As healthcare systems worldwide become increasingly digitized, medical scientists and health researchers have more data than ever. Yet much valuable health information remains locked in proprietary or hidden databases. A growing number of open data initiatives aim to change this, but it won’t be easy.   More

Business Jobs Techonomy Events Video

Techonomy Detroit 2015 Live Webcast

The impact of tech on the American economy, its cities and the transformation of the urban ecosystem shaped the agenda for our fourth annual one-day Techonomy Detroit conference. The social and economic evolution of our cities is being impacted every day by tech-driven change in every aspect of how we live and work. Be it advances in […]   More

Analytics & Data Business Cities Global Tech Transportation

A Less Congested Future: Technology for Moving People, Businesses, and Cities

Urban Engines so-called "space-time engine" can model cities like Sao Paulo, here, to analyze and optimize urban transportation.

Accelerating urbanization is leading to clogged transportation networks, but the clever use of data can smooth our city systems. Powerful tech tools—from the Internet of Moving Things to the computational and sensing capabilities of smartphones—can help reduce congestion. Modeling and data-driven systems will define the future of urban transport.   More

Business E-Commerce Finance

Is Banking’s Uber On The Horizon?

Banks that can't bring services to consumers in real time will have a hard time in coming years. (image via Shutterstock)

Banking faces enormous challenges. Government regulatory initiatives have forced banks to spend billions of dollars to stay in business, while limiting the profits that they can make. Meanwhile, the Internet has spawned numerous companies now taking away businesses like lending, brokerage, investment, payments and credit cards. The revenue base of banks is shrinking and their cost base is increasing. Enter the Millenials, used to conducting their lives through cell phones. They want to buy goods and services on their mobile device, and expect immediate gratification. The banks are just not prepared for all this.   More

Business Manufacturing Startup Culture

Will Makerspaces Jumpstart a New Industrial Revolution?

Making things at TechShop Palo Alto.

After I first visited TechShop in 2006, I hypothesized that if makers could be given access to the tools of the industrial revolution at a cost they could afford, they could change the world. Nine years later we have innumerable examples of how this access has revolutionized who gets to make things, what gets made, and where and how they do it. In other words, it changes the very nature of manufacturing in America.   More

Bio & Life Sciences Business

Can Hot Consumer Genomics Startup Helix Keep the FDA at Bay?

image from Shutterstock

A new company launched by the market leader in DNA sequencing aims to bring genomics to the masses. Helix, kicked off on August 18 with a capital injection of more than $100 million, appears to embrace a direct-to-consumer approach that hasn’t been seen since pioneer 23andMe's ready-to-mail spit kits. Given the FDA’s firm pushback against 23andMe, though, does Helix has a bright future?   More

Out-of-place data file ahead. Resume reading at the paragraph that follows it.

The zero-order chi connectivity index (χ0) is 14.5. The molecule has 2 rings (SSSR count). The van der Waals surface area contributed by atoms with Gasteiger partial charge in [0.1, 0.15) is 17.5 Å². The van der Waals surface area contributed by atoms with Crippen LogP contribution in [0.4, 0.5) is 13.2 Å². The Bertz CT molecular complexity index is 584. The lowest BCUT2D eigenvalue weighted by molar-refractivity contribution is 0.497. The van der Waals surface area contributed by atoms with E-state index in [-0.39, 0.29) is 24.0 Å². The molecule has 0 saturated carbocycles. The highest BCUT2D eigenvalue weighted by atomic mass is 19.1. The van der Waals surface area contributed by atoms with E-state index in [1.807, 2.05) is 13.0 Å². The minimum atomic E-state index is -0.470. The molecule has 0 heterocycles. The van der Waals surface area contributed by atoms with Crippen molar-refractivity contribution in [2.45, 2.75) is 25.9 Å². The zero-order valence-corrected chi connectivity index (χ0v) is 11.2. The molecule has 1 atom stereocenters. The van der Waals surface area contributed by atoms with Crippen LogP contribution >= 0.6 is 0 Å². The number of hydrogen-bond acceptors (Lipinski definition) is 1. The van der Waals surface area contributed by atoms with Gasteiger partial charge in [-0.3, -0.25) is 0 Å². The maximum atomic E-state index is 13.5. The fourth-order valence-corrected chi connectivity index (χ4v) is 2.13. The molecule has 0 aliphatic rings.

Business Video

Citi Ventures’ Colella on Disruption and the Pace of Change

“Every industry…is ripe for some kind of disruption,” says Citi Ventures’ Vanessa Colella, a veteran investor and tech expert embedded in the heart of a major multinational financial institution. In this video interview, conducted by Techonomy at a recent dinner jointly hosted with Citi Ventures, Colella speaks about the challenges and opportunities for big companies […]   More


What Becoming Steve Jobs Taught Me About Management

GongTo /

Brent Schlender and Rick Tetzeli's Becoming Steve Jobs is an intimate portrait of Steve Jobs’ evolution. It is also, perhaps accidentally, one of the most insightful and instructive books on management I have ever read. While one may not typically think of a biography as a leadership or self-help book, Schlender and Tetzeli capture the kind of growth that all leaders should push themselves towards.   More


Who Wins in Innovation, the Big or the Small?

During a dinner hosted by Techonomy last month in New York, we asked a few of our guests to talk about the challenges of innovation at large companies. Even the big company people there recognize that smallness has its advantages. Startups are often able to move at a quicker pace, unburdened by the operational complexity that large companies often experience. They are able to “fail fast and be much more agile,” said Jud Linville, who runs Citi's credit card business.   More

Business Opinion

My Advice to Jack Dorsey

Anthony Correia /

What is the future of Twitter? With the departure of former CEO Dick Costolo and recent declines in the company's stock valuation, many users and investors are asking. Co-founder and now interim CEO Jack Dorsey is right to focus on the mass market now that the service so successfully has leaders like journalists and politicians on board. He seems to recognize that the dynamics of what drives these audiences are different. Yet Twitter’s power to create more influencers every day is a powerful basis upon which to build, in a culture where everyone has the potential to give voice to their thoughts. Tapping into this desire as a means to pull the mainstream, intelligently and responsibly, is not just a smart move but a necessary one as the world navigates an always-on sharing culture.   More